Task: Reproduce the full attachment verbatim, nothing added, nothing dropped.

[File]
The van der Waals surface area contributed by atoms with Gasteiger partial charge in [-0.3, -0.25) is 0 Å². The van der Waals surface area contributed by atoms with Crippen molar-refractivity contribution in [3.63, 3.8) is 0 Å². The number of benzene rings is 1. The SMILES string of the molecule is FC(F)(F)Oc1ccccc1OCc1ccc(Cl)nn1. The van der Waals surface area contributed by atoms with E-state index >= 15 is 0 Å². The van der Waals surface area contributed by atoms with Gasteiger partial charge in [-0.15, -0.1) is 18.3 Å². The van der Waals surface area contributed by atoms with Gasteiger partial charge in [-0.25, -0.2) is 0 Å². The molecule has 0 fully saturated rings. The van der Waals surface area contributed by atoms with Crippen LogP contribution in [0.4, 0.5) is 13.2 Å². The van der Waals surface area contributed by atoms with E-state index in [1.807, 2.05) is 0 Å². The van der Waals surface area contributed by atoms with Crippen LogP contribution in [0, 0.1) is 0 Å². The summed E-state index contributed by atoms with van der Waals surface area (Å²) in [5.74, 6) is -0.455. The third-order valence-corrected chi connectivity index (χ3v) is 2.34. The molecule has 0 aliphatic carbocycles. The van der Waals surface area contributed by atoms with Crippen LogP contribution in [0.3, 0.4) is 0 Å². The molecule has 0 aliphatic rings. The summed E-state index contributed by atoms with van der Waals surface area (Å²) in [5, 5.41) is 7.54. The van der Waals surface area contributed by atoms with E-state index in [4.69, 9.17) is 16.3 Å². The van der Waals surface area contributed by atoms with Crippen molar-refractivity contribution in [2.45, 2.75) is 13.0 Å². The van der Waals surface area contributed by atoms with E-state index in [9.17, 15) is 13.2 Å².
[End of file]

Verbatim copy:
The van der Waals surface area contributed by atoms with Gasteiger partial charge in [-0.3, -0.25) is 0 Å². The van der Waals surface area contributed by atoms with Crippen molar-refractivity contribution in [3.63, 3.8) is 0 Å². The number of benzene rings is 1. The SMILES string of the molecule is FC(F)(F)Oc1ccccc1OCc1ccc(Cl)nn1. The van der Waals surface area contributed by atoms with E-state index >= 15 is 0 Å². The van der Waals surface area contributed by atoms with Gasteiger partial charge in [-0.15, -0.1) is 18.3 Å². The van der Waals surface area contributed by atoms with Gasteiger partial charge in [-0.25, -0.2) is 0 Å². The molecule has 0 fully saturated rings. The van der Waals surface area contributed by atoms with Crippen LogP contribution in [0.4, 0.5) is 13.2 Å². The van der Waals surface area contributed by atoms with E-state index in [1.807, 2.05) is 0 Å². The van der Waals surface area contributed by atoms with Crippen LogP contribution in [0, 0.1) is 0 Å². The summed E-state index contributed by atoms with van der Waals surface area (Å²) in [5.74, 6) is -0.455. The third-order valence-corrected chi connectivity index (χ3v) is 2.34. The molecule has 0 aliphatic carbocycles. The van der Waals surface area contributed by atoms with Crippen LogP contribution in [0.3, 0.4) is 0 Å². The molecule has 0 aliphatic rings. The summed E-state index contributed by atoms with van der Waals surface area (Å²) in [5, 5.41) is 7.54. The van der Waals surface area contributed by atoms with E-state index in [4.69, 9.17) is 16.3 Å². The van der Waals surface area contributed by atoms with Crippen molar-refractivity contribution in [2.45, 2.75) is 13.0 Å². The van der Waals surface area contributed by atoms with E-state index in [9.17, 15) is 13.2 Å².